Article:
In the 1890’s, bicycles were more than a hot commodity, but also an obsession– nationally and in ad 1896

A contentious, relevant topic of the era was “Sidewalk Riding.” A May 1896 article lead with: “West Indianapolis bicyclists are rebelling against the strict enforcement  of the law against riding on the sidewalk. They say that the air will be the only place left for them to ride in soon.”

Evidently, navigating horse-drawn wagons, carriages, and street cars on the streets of our city held too many obstacles for bicyclists, so they would ride on the sidewalks. And though that was illegal, offenders weren’t exactly carted off to jail.

“Attorney Stevenson is of the opinion that if bicyclists meet with accident on the over-sprinkled streets, they will have a case for damages against a property owns, the suburb, or both. The suburban bicyclists point to the liberalness of the Indianapolis authorities, who have made no law against riding on the sidewalks, and do not attempt to enforce the State law dealing with the same.”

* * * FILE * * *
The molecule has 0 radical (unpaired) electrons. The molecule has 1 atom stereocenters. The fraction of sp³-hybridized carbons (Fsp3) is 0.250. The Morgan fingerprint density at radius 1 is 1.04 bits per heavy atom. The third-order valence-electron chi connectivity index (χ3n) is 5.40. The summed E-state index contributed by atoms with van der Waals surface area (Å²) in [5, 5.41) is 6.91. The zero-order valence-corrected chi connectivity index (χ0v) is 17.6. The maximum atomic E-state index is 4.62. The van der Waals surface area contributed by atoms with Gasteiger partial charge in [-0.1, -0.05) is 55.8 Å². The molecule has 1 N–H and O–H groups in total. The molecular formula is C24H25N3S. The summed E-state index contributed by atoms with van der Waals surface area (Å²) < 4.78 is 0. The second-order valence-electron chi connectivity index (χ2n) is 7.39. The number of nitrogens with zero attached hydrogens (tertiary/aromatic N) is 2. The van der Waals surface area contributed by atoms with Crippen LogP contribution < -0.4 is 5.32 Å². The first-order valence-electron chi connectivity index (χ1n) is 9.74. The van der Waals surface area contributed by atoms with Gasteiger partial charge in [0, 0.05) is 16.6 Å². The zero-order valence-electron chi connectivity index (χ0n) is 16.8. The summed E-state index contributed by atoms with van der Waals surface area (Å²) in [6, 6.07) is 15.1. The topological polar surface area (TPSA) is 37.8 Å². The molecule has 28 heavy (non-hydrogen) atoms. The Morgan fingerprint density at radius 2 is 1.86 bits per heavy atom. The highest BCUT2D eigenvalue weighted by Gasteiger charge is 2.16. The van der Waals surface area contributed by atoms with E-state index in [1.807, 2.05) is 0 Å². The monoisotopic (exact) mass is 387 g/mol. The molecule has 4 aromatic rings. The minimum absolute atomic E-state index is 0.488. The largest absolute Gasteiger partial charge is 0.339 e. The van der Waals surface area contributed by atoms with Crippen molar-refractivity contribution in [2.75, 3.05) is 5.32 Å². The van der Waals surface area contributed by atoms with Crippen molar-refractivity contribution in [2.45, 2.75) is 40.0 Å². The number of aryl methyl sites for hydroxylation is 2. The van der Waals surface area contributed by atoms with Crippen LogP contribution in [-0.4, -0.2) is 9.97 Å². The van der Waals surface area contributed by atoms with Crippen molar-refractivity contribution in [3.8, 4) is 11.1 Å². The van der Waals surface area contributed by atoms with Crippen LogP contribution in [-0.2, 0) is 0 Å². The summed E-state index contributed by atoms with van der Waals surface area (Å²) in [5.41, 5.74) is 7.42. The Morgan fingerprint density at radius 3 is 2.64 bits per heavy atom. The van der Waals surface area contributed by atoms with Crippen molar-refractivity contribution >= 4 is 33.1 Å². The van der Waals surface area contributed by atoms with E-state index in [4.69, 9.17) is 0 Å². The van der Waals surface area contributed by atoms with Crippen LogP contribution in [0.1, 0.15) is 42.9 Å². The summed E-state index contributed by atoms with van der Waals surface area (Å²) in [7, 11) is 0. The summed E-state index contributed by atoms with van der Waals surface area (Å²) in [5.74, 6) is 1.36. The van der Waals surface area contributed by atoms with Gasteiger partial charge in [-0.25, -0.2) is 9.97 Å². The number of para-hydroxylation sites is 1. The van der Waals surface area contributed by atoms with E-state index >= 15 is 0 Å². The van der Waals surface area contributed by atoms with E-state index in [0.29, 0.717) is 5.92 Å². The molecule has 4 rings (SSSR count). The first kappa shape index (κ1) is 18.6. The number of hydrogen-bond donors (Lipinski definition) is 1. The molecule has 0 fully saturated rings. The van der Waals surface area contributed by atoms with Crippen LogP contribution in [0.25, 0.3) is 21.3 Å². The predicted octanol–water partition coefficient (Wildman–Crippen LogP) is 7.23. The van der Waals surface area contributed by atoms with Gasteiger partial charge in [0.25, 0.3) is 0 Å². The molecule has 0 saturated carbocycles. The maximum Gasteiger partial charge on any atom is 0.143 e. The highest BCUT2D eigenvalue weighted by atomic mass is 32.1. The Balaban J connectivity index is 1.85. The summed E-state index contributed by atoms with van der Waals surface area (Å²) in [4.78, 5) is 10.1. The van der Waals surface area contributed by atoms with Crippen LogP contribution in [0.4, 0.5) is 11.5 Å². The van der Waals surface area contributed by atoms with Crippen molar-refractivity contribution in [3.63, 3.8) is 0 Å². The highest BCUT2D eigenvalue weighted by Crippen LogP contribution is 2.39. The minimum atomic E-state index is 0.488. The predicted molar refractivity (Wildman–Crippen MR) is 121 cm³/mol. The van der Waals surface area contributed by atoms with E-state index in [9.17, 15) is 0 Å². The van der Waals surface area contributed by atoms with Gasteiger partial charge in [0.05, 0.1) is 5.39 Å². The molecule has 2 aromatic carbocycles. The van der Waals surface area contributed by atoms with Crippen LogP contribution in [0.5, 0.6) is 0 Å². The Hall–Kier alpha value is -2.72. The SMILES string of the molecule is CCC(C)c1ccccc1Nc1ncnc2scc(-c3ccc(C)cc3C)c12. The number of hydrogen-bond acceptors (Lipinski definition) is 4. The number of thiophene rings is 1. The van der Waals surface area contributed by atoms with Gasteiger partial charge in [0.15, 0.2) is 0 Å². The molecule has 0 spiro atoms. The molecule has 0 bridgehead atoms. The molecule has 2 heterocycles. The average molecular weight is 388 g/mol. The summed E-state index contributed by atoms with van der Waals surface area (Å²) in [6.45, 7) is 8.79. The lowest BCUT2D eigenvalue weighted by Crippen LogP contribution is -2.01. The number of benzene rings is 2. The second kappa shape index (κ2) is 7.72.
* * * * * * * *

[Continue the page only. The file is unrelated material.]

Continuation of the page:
Bicyclists in 1894; Courtesy Bertie Mynes Sappenfield

Our problems are very similar today: if not the Cultural Trail, Monon Trail, or other greenway, some of our streets are particularly challenging to navigate. Take Delaware Street for example: the street is practically the second speedway of Indianapolis. Especially through Old Northside, the average car speed is high and yet the sidewalks are wide. It doesn’t seem like much of a choice: risk life and limb or risk ticking someone off for using the sidewalk. Self-preservation trumps the rules.

Do you ever bike on sidewalks? Where? And if you stick to the streets, what are your favorite routes?